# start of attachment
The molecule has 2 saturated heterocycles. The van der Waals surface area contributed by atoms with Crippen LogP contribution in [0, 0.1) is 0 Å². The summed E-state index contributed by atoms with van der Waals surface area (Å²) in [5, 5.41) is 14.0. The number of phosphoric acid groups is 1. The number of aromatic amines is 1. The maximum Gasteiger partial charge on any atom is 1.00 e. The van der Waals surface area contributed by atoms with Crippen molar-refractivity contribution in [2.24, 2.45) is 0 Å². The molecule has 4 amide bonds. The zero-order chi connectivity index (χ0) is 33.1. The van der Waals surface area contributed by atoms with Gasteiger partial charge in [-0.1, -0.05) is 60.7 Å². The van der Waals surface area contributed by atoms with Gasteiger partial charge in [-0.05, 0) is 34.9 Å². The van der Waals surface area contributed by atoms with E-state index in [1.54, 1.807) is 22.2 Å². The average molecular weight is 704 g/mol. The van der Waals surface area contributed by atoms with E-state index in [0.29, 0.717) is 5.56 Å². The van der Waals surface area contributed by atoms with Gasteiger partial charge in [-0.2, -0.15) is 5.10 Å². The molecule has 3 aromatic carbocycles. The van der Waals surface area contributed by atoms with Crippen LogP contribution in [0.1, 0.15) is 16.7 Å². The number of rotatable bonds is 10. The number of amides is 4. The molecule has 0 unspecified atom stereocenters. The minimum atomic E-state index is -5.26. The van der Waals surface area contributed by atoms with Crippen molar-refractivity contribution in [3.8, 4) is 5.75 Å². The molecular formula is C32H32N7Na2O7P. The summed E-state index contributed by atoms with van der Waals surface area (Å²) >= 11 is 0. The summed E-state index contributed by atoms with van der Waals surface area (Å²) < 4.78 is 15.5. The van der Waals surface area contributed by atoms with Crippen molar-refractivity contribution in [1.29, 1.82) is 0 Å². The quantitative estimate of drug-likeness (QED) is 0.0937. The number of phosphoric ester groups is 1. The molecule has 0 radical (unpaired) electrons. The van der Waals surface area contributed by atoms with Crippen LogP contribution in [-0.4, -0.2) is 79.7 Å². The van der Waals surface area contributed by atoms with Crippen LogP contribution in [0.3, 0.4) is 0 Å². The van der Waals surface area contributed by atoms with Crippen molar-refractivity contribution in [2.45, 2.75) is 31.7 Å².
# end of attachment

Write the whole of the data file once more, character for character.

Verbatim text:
The molecule has 2 saturated heterocycles. The van der Waals surface area contributed by atoms with Crippen LogP contribution in [0, 0.1) is 0 Å². The summed E-state index contributed by atoms with van der Waals surface area (Å²) in [5, 5.41) is 14.0. The number of phosphoric acid groups is 1. The number of aromatic amines is 1. The maximum Gasteiger partial charge on any atom is 1.00 e. The van der Waals surface area contributed by atoms with Crippen molar-refractivity contribution in [2.24, 2.45) is 0 Å². The molecule has 4 amide bonds. The zero-order chi connectivity index (χ0) is 33.1. The van der Waals surface area contributed by atoms with Gasteiger partial charge in [-0.1, -0.05) is 60.7 Å². The van der Waals surface area contributed by atoms with Gasteiger partial charge in [-0.05, 0) is 34.9 Å². The van der Waals surface area contributed by atoms with E-state index in [1.54, 1.807) is 22.2 Å². The average molecular weight is 704 g/mol. The van der Waals surface area contributed by atoms with E-state index in [0.29, 0.717) is 5.56 Å². The van der Waals surface area contributed by atoms with Gasteiger partial charge in [-0.2, -0.15) is 5.10 Å². The molecule has 3 aromatic carbocycles. The van der Waals surface area contributed by atoms with Crippen LogP contribution in [0.1, 0.15) is 16.7 Å². The number of rotatable bonds is 10. The number of amides is 4. The molecule has 0 unspecified atom stereocenters. The minimum atomic E-state index is -5.26. The van der Waals surface area contributed by atoms with Crippen molar-refractivity contribution in [3.8, 4) is 5.75 Å². The molecular formula is C32H32N7Na2O7P. The summed E-state index contributed by atoms with van der Waals surface area (Å²) >= 11 is 0. The summed E-state index contributed by atoms with van der Waals surface area (Å²) < 4.78 is 15.5. The van der Waals surface area contributed by atoms with Crippen molar-refractivity contribution in [1.29, 1.82) is 0 Å². The quantitative estimate of drug-likeness (QED) is 0.0937. The number of phosphoric ester groups is 1. The molecule has 0 radical (unpaired) electrons. The van der Waals surface area contributed by atoms with Crippen LogP contribution in [-0.4, -0.2) is 79.7 Å². The van der Waals surface area contributed by atoms with Crippen LogP contribution in [0.3, 0.4) is 0 Å². The van der Waals surface area contributed by atoms with Crippen molar-refractivity contribution in [2.45, 2.75) is 31.7 Å².